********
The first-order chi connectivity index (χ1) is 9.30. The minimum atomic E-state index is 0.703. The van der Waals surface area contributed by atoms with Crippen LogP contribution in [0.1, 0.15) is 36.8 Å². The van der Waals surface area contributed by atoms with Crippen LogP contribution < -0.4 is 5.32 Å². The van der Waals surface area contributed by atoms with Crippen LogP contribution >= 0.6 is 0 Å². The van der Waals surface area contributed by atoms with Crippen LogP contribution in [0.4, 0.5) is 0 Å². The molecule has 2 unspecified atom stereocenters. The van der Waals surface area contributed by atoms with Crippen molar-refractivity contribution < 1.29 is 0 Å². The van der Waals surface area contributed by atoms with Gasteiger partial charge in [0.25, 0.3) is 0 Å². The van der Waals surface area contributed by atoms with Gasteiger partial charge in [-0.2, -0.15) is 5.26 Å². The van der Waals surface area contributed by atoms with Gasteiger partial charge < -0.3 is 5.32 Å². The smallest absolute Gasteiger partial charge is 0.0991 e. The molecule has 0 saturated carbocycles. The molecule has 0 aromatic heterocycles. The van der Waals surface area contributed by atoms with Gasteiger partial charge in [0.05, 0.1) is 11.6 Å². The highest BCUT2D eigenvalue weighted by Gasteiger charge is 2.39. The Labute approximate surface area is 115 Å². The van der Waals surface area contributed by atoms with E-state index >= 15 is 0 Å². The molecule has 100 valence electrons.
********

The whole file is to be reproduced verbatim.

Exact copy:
The first-order chi connectivity index (χ1) is 9.30. The minimum atomic E-state index is 0.703. The van der Waals surface area contributed by atoms with Crippen LogP contribution in [0.1, 0.15) is 36.8 Å². The van der Waals surface area contributed by atoms with Crippen LogP contribution < -0.4 is 5.32 Å². The van der Waals surface area contributed by atoms with Crippen LogP contribution >= 0.6 is 0 Å². The van der Waals surface area contributed by atoms with Crippen LogP contribution in [0.4, 0.5) is 0 Å². The molecule has 2 unspecified atom stereocenters. The van der Waals surface area contributed by atoms with Crippen molar-refractivity contribution < 1.29 is 0 Å². The van der Waals surface area contributed by atoms with Gasteiger partial charge in [0.25, 0.3) is 0 Å². The van der Waals surface area contributed by atoms with Gasteiger partial charge in [-0.2, -0.15) is 5.26 Å². The van der Waals surface area contributed by atoms with Gasteiger partial charge < -0.3 is 5.32 Å². The smallest absolute Gasteiger partial charge is 0.0991 e. The molecule has 0 saturated carbocycles. The molecule has 0 aromatic heterocycles. The van der Waals surface area contributed by atoms with Gasteiger partial charge in [0.05, 0.1) is 11.6 Å². The highest BCUT2D eigenvalue weighted by Gasteiger charge is 2.39. The Labute approximate surface area is 115 Å². The van der Waals surface area contributed by atoms with E-state index >= 15 is 0 Å². The molecule has 100 valence electrons.